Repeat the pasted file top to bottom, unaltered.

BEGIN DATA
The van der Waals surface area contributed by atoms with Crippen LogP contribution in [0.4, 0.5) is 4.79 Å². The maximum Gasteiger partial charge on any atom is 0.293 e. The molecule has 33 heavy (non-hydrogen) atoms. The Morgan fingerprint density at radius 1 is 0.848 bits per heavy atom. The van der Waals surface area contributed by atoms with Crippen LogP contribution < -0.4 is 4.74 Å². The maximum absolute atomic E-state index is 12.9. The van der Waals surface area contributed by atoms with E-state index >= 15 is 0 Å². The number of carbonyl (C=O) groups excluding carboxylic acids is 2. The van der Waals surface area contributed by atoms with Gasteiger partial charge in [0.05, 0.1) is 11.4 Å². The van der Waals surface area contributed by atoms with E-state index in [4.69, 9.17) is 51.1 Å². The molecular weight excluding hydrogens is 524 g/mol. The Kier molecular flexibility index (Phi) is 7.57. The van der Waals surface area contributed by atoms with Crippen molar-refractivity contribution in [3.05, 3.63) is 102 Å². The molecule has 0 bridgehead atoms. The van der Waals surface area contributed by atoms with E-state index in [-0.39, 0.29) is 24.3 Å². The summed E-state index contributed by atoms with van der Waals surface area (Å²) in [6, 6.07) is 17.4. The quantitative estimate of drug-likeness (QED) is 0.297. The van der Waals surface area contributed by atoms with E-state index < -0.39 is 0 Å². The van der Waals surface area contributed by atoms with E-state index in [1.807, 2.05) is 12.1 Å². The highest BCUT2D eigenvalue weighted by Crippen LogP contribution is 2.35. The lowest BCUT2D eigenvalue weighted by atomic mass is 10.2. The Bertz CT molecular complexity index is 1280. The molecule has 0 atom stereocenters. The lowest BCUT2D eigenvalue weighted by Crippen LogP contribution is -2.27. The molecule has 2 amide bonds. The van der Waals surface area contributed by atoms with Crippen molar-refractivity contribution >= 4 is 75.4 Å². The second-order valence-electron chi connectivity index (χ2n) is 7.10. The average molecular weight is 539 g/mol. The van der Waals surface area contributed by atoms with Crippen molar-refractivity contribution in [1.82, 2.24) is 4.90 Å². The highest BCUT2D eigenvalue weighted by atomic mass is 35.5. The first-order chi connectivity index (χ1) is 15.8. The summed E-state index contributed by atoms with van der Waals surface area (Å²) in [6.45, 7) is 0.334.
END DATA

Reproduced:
The van der Waals surface area contributed by atoms with Crippen LogP contribution in [0.4, 0.5) is 4.79 Å². The maximum Gasteiger partial charge on any atom is 0.293 e. The molecule has 33 heavy (non-hydrogen) atoms. The Morgan fingerprint density at radius 1 is 0.848 bits per heavy atom. The van der Waals surface area contributed by atoms with Crippen LogP contribution < -0.4 is 4.74 Å². The maximum absolute atomic E-state index is 12.9. The van der Waals surface area contributed by atoms with E-state index >= 15 is 0 Å². The number of carbonyl (C=O) groups excluding carboxylic acids is 2. The van der Waals surface area contributed by atoms with Gasteiger partial charge in [0.05, 0.1) is 11.4 Å². The van der Waals surface area contributed by atoms with E-state index in [4.69, 9.17) is 51.1 Å². The molecular weight excluding hydrogens is 524 g/mol. The Kier molecular flexibility index (Phi) is 7.57. The van der Waals surface area contributed by atoms with Crippen molar-refractivity contribution in [3.05, 3.63) is 102 Å². The molecule has 0 bridgehead atoms. The van der Waals surface area contributed by atoms with E-state index in [-0.39, 0.29) is 24.3 Å². The summed E-state index contributed by atoms with van der Waals surface area (Å²) in [6, 6.07) is 17.4. The quantitative estimate of drug-likeness (QED) is 0.297. The van der Waals surface area contributed by atoms with E-state index < -0.39 is 0 Å². The van der Waals surface area contributed by atoms with E-state index in [1.807, 2.05) is 12.1 Å². The highest BCUT2D eigenvalue weighted by Crippen LogP contribution is 2.35. The lowest BCUT2D eigenvalue weighted by atomic mass is 10.2. The Bertz CT molecular complexity index is 1280. The molecule has 0 atom stereocenters. The lowest BCUT2D eigenvalue weighted by Crippen LogP contribution is -2.27. The molecule has 2 amide bonds. The van der Waals surface area contributed by atoms with Crippen molar-refractivity contribution >= 4 is 75.4 Å². The second-order valence-electron chi connectivity index (χ2n) is 7.10. The average molecular weight is 539 g/mol. The van der Waals surface area contributed by atoms with Crippen molar-refractivity contribution in [1.82, 2.24) is 4.90 Å². The highest BCUT2D eigenvalue weighted by atomic mass is 35.5. The first-order chi connectivity index (χ1) is 15.8. The summed E-state index contributed by atoms with van der Waals surface area (Å²) in [6.45, 7) is 0.334.